Predominant within this primed response were heat shock proteins. These included up-regulation of genes encoding mitochondrially localized HSP23.5, HSP23.6, HSP70, and HSP90; cytosolic HSP70 and BP1; and chloroplastic HSP70 and HSP90 (Table I; for review, see Timperio et al., 2008). In addition, several J class heat shock proteins that play important roles as cellular stress sensors (Rajan and D'Silva, 2009) were up-regulated in the double mutant. Reactive oxygen species (ROS)-responsive genes influenced in the double mutant included mitochondria-localized AOX1a and NDB2, suggested to have a broad role in cellular stress response (Giraud et al., 2008), and ROS-scavenging GADPH and catalases. Stress-responsive transcription factors such as NF-X1, involved in heat acclimation (Larkindale and Vierling, 2008), WRKY, involved in pathogen defense signaling (for review, see Eulgem and Somssich, 2007), and DREB2B, responsive to desiccation and high-salinity stress (Nakashima et al., 2000), were up-regulated. Temperature-induced lipocalin, involved in scavenging harmful lipophilic molecules and thought to participate in plant responses to heat and cold stress (Chi et al., 2009), was prominent in the double mutant under normal growth conditions. Two other genes involved in combined stress responses, a mitochondrial calcium ion-binding protein and a WD-40 repeat family protein, also appeared to be a part of this priming state (Rizhsky et al., 2004).

The priming response observed in the msh1 recA3 double mutant represents an overlap of several known stress response pathways, implying that mitochondria and/or ROS signaling derived from mitochondrial processes participate in these pathways. Rearrangements of the mitochondrial genome in the cucumber (Cucumis sativus) MSC16 mutant appear to result in priming to cold stress by what may be a similar process (Szal et al., 2009). It is not yet clear how mitochondrial genome rearrangement conditions a cellular state that elicits effective phenotypic stress responses. Intracellular signaling via ROS may be one mechanism, but it is also possible that mitochondrial genome rearrangement influences mitochondrial transcription patterns for alternative routes of retrograde signaling. One possibility under investigation is that rearrangements in the double mutant influence the function of mitochondrial complex I. Tobacco (Nicotiana tabacum) CMSII mutants lacking nad7 and complex I activity are enhanced for ozone and biotic stress tolerance (Dutilleul et al., 2003). Likewise, in Arabidopsis lines disrupted in NDUFS4, another component of complex I assembly, plants show enhanced tolerance to salt and osmotic stress (Meyer et al., 2009). The heightened stress response maintained constitutively within the double mutant likely accounts for the aberrant growth phenotypes observed in these plants (Liu et al., 1998).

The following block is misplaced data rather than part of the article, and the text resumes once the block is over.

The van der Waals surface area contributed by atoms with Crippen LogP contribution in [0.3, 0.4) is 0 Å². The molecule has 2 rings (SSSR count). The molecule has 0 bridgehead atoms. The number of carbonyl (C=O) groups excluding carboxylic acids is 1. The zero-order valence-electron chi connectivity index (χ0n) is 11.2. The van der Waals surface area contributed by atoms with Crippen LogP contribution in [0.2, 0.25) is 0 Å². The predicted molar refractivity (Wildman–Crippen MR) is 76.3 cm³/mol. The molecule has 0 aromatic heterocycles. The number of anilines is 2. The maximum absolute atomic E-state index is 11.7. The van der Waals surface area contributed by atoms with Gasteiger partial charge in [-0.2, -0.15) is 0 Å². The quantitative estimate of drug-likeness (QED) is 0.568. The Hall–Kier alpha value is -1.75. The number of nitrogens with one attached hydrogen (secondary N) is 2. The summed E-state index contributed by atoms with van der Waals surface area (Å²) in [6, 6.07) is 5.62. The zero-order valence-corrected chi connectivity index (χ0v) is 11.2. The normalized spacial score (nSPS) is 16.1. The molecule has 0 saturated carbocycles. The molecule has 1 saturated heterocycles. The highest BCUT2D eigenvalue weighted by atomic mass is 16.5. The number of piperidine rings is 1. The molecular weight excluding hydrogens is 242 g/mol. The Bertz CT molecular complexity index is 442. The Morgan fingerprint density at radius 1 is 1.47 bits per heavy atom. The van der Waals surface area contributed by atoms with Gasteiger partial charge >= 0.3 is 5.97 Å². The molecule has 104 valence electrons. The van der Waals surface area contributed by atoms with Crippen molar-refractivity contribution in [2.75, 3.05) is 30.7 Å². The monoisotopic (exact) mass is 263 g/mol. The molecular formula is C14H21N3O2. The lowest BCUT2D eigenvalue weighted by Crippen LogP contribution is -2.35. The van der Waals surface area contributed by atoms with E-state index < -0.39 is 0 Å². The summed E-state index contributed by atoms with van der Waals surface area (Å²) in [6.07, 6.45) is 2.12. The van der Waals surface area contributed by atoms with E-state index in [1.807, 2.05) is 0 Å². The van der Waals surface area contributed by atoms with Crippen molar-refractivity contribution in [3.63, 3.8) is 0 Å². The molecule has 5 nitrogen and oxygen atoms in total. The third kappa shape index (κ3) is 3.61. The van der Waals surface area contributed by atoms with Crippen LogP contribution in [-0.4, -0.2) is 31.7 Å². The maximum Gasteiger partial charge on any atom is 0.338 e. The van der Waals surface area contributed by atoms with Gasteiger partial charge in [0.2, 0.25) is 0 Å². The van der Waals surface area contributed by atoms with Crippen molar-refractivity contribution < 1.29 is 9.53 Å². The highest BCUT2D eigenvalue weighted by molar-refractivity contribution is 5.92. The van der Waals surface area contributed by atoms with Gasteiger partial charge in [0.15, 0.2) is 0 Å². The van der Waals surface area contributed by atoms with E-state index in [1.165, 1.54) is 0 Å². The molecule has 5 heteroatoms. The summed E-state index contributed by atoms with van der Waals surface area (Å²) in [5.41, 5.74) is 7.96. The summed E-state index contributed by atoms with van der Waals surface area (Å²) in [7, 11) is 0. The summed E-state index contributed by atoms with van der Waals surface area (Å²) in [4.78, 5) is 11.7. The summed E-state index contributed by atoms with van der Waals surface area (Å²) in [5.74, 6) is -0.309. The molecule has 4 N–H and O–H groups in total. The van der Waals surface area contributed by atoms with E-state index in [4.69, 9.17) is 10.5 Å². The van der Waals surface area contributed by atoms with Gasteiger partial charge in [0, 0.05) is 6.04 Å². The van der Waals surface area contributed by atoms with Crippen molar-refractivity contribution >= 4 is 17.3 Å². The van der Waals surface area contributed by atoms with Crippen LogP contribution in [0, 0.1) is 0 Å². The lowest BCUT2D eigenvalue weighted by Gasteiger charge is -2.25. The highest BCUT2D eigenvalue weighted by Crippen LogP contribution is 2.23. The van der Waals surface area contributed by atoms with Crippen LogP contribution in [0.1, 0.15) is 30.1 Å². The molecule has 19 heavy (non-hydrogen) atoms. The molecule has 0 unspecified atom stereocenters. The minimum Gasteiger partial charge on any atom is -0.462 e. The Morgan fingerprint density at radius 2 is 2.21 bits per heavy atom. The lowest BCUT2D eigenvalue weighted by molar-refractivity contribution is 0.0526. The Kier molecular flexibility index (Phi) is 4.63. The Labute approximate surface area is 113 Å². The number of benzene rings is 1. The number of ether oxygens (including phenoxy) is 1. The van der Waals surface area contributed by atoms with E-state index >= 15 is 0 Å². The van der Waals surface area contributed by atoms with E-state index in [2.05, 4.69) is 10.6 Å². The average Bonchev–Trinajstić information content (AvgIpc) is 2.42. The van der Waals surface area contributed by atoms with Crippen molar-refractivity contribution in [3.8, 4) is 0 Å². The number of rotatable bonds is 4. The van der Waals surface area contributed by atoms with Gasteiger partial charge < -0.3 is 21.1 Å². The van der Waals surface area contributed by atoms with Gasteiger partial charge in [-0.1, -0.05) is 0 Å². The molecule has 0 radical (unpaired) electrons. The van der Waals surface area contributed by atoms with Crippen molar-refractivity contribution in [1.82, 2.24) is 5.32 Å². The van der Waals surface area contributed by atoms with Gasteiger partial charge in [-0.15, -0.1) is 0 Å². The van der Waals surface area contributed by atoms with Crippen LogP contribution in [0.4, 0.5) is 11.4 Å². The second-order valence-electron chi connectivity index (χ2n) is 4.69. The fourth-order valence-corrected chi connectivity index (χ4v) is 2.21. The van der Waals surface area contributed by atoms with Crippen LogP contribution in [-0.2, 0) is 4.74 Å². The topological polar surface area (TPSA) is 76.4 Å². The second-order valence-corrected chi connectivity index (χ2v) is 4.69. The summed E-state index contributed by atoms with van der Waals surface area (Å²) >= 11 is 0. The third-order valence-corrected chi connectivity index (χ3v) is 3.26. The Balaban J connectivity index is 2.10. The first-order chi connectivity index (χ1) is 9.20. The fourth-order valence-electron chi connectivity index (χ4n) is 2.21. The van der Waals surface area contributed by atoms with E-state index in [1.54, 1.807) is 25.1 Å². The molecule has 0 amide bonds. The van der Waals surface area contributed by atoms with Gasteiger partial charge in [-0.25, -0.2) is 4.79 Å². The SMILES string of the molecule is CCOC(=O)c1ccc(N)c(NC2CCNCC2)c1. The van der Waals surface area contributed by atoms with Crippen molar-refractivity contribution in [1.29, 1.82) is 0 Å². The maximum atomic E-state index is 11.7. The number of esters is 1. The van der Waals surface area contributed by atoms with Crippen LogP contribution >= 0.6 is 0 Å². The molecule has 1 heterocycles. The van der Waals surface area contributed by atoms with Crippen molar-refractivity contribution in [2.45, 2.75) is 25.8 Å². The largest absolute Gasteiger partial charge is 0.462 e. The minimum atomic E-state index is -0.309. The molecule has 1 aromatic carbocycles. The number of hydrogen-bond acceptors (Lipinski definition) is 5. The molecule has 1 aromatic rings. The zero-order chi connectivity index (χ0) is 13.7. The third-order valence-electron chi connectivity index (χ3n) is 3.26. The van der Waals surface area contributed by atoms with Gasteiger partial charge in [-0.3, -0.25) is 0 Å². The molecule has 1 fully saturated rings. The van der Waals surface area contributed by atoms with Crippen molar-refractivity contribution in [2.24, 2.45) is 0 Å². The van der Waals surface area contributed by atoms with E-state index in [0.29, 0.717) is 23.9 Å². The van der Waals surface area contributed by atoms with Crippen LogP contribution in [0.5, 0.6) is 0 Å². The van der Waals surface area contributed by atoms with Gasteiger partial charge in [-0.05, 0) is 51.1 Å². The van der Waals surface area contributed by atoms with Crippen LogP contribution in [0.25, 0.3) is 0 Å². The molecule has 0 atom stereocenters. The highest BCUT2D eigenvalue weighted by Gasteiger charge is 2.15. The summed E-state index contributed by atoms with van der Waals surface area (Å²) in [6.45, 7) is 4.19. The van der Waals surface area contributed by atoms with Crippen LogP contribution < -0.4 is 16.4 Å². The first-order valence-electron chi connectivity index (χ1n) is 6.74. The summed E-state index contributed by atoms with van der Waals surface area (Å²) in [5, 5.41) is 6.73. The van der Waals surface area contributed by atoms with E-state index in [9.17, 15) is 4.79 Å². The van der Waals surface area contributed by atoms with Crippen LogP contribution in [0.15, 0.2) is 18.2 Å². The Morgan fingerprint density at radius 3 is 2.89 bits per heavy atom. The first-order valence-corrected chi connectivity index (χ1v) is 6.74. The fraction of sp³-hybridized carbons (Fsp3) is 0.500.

Steady-State Transcript Levels Increase in msh1 recA3 Mitochondria

We observed evidence of differentially altered steady-state RNA levels within mitochondria of the double mutant. Apparent increases in mitochondrial transcript levels with heat stress in microarray experiments were previously reported to be the consequence of enhanced polyadenylation and turnover of truncated transcripts (Adamo et al., 2008). While polyadenylation increased for some mitochondrial genes in response to heat in our study, most changes involved significant increases in full-length transcripts for several genes/ORFs in the double mutant. We assume that the observed differences in our study relative to Adamo et al. (2008) are due to our survey of a more extensive collection of genes.

Our analysis showed that some changes in steady-state transcript levels correlated with altered DNA copy numbers within the genome, providing evidence of a mechanism by which transcription may be differentially modulated in plant mitochondria. However, in an earlier study in common bean (Phaseolus vulgaris) mitochondria, it was reported that no correlation existed between the number of gene loci and transcript levels (Woloszynska et al., 2006). It is possible that a newly rearranged genome, as we present in the double mutant, has not yet modulated transcription in association with the genomic alterations, or that the gene copy number changes we are observing are greater than were observed previously. Gene-specific modulation of transcription within mitochondria via an organellar (plastid and mitochondrion)-targeted RPOTmp gene has been reported (Kühn et al., 2009). In our microarray analysis, the expression of RPOTmp does not appear to change, but mitochondrially targeted RPOTm is up-regulated more than 2-fold in the double mutant. More extensive analysis of how changes in mitochondrial gene expression influence plant stress response is warranted.